If you'd like to learn more about Gretsch serial numbers, we highly recommend Ed Ball's "Gretsch 6120: The History of a Legendary Guitar." Ball is one of the key researchers who have determined the actual dates, years and features Gretsch serial numbers correspond to.
Gretsch began date-coding serial numbers in August 1966.
For example, 27136 should be February (2), 1967 (7) and the 136th instrument made that month. (i.e., 1974 would be 4) Last 3 digits = number of the instrument.
Date-coded serial numbers are typically found stamped on the back or top of the headstock, and "Made in USA" is stamped next to the number starting in June 1967. The next digit = last digit of the year (1966 to 1972: 6,7,8,9,0,1,2).
The remaining digits = number of individual instrument, probably.
The Fender-era 51xx guitars follow the normal Fender numbering scheme.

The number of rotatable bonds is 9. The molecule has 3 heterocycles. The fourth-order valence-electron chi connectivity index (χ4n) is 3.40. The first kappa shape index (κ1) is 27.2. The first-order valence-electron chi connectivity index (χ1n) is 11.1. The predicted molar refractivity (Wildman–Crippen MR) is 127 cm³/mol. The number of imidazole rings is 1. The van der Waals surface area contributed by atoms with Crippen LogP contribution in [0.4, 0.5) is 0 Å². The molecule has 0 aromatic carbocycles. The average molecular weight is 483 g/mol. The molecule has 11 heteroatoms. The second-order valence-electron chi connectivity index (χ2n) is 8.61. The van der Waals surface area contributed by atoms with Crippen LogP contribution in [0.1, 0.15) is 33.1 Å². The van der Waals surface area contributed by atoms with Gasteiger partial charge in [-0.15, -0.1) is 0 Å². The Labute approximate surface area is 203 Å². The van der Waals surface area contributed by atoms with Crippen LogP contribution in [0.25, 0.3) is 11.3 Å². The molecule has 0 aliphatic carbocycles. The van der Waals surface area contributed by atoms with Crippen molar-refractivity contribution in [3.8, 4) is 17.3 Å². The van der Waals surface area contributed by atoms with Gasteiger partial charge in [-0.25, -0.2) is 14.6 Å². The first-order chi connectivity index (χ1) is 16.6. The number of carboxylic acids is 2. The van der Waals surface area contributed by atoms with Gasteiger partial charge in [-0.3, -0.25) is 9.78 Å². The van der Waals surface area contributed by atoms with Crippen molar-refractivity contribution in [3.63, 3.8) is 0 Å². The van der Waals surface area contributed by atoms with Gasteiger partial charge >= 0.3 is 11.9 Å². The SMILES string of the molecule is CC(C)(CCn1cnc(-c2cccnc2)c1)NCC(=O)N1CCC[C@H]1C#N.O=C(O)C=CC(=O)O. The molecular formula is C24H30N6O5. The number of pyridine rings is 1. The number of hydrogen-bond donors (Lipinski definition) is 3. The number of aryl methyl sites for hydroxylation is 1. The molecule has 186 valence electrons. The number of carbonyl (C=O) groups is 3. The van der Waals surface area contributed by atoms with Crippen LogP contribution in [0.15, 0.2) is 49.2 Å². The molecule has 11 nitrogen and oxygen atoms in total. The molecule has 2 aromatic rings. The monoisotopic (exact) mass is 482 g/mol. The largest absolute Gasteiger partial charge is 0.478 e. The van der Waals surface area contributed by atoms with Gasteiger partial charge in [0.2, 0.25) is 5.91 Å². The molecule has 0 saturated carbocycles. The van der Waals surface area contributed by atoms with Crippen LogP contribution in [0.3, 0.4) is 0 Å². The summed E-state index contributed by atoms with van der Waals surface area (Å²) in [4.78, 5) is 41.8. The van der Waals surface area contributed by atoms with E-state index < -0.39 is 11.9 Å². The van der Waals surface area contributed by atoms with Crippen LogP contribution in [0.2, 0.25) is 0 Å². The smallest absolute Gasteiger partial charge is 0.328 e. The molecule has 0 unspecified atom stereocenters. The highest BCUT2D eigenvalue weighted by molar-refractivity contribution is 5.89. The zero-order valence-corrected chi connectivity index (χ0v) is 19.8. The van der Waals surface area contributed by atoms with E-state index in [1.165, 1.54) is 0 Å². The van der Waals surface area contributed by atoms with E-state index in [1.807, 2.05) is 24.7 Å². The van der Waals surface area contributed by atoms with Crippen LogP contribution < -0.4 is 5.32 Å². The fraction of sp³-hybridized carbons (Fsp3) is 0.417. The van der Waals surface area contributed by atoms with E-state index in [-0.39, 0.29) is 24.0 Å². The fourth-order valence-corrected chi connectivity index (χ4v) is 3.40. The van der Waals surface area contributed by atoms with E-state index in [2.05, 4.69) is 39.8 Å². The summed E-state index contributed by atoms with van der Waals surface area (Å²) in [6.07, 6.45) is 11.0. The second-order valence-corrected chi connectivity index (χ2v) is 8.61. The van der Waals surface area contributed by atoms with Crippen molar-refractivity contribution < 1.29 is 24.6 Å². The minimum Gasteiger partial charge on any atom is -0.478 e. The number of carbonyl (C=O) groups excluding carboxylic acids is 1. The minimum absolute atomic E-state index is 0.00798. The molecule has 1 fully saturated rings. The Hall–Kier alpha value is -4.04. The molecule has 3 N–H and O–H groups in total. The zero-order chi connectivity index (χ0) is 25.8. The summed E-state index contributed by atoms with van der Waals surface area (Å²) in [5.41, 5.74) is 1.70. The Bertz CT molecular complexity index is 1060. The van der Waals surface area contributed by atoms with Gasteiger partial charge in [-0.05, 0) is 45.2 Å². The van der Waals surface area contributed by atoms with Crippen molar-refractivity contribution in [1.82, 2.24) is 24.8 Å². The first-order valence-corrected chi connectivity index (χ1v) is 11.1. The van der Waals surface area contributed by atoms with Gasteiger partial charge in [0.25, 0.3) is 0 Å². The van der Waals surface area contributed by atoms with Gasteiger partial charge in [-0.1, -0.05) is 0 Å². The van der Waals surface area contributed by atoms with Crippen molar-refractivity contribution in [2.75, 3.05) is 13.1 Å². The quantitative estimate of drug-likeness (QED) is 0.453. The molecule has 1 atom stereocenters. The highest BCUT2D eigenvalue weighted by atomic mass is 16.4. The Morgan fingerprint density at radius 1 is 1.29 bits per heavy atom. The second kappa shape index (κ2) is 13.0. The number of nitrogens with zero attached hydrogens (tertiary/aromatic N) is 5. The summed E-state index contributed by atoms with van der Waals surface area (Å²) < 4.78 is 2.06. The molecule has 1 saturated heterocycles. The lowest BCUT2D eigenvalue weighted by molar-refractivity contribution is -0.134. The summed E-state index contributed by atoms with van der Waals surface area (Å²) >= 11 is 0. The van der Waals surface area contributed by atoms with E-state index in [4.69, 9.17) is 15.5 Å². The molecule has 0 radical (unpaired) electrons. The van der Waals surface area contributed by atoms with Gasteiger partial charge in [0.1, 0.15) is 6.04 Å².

When Fender took over production in January 2003 the serial number scheme changed again, and Fender-era serial numbers have a two-character originating factory code, followed by year and month, and finally a sequential ordering number.
On hollowbodies, the label is usually visible through the f-hole.
On other models such as solidbodies, it should be inside a control cavity.Unfortunately, correct information can be very difficult to come by.Most online guides (and quite a few print guides) are based on Jay Scott's groundbreaking book "Gretsch: the guitars of the Fred Gretsch Company," which is a fine book, but is nearly two decades old.For example, serial number JT03074463 would break down as: Of those, JT is by far the most common on the pro-line instruments.However, other Japanese facilities have been used, so it's not particularly unusual to see JD and JF prefixes.From about 1949 to 1957 watch for a white rectangular label that reads: The serial number will probably be printed in red, and the model number written in blue or black.